Five-Year Financial Plan



The Five-Year Financial Plan is a forecast of revenues and expenditures beginning with the current year budget (FY24) and continuing for four additional years. Using a five-year planning window helps ensure the county can meet commitments, obligations and anticipated needs in a strategic, fiscally sound manner. The plan includes both operating and capital budgets for the General Fund. The plan assumes the Board of Commissioners will maintain current service levels. Staff also factor economic trends and conditions into assumptions used in developing projected revenues and expenditures.

Property Tax

Property tax is the largest revenue source for the General Fund. Assumptions include:

• Property valuations increase of:

FY24 2.0%

FY25 25.0% (Revaluations Year)

FY26 1.0%

FY27 1.0%

FY28 2.0%

• Tax collection rate of 98.75% for Real Property and 99.5% for Vehicles (DMV) during the five-year period.

• Sustained tax rate of $0.74 per $100 of assessed value.

• No sustained recession.

Sales Tax

Sales tax is the second largest revenue source for the General Fund. Assumptions include:

  • Based on the estimated actual collection for FY23
  • Two percent growth for remaining years.
  • No contraction or expansion of the tax base.
  • No change to sales tax distribution.
  • No sustained recession.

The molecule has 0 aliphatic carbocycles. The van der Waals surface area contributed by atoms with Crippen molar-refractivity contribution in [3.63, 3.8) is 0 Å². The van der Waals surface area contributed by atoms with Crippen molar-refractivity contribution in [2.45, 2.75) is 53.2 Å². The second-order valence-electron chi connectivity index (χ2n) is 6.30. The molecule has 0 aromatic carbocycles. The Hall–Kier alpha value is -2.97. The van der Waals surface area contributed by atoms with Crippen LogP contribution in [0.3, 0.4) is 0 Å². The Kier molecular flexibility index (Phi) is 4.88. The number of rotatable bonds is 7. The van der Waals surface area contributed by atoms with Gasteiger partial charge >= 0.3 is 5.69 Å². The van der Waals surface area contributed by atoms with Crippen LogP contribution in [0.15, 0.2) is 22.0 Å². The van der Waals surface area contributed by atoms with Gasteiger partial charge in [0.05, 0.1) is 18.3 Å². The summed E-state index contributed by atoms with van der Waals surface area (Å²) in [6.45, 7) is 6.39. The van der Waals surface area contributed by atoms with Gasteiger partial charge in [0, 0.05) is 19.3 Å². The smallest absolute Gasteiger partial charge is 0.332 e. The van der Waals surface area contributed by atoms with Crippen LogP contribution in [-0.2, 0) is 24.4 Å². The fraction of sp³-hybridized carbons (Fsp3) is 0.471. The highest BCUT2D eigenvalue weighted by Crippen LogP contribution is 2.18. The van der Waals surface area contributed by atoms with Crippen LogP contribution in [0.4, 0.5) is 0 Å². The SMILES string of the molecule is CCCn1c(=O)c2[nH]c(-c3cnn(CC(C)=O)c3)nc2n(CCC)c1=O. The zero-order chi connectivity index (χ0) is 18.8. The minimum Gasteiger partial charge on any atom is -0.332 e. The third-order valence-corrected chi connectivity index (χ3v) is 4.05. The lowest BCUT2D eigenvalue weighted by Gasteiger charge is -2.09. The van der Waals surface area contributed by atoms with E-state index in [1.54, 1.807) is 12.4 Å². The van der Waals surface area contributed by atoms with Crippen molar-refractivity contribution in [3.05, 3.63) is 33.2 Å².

Other Revenues

Assumptions include:

  • Intergovernmental Revenue/Grants – zero growth annually.
  • Permits & Fees – two percent growth annually.
  • Sales & Services – two percent growth annually.
  • Investment earnings – zero growth annually.
  • Miscellaneous – zero growth annually.


Major expenditure assumptions include:

  • Ten percent increase to salaries and wages annually.
  • Five percent increase for education expenditures.
  • Three percent for all other expenditures.


Spending specified in the Five-Year Financial Plan is growing, as is the county. The plan provides for the opening of new/replacement schools and strives to meet the growing needs of the County, the school systems, and the community college, while maintaining adequate reserves and a stable tax rate.

As a final note, it is important to note revenue projections assume an improving economy. In the absence of such improvement, adjustments will be required to meet community needs.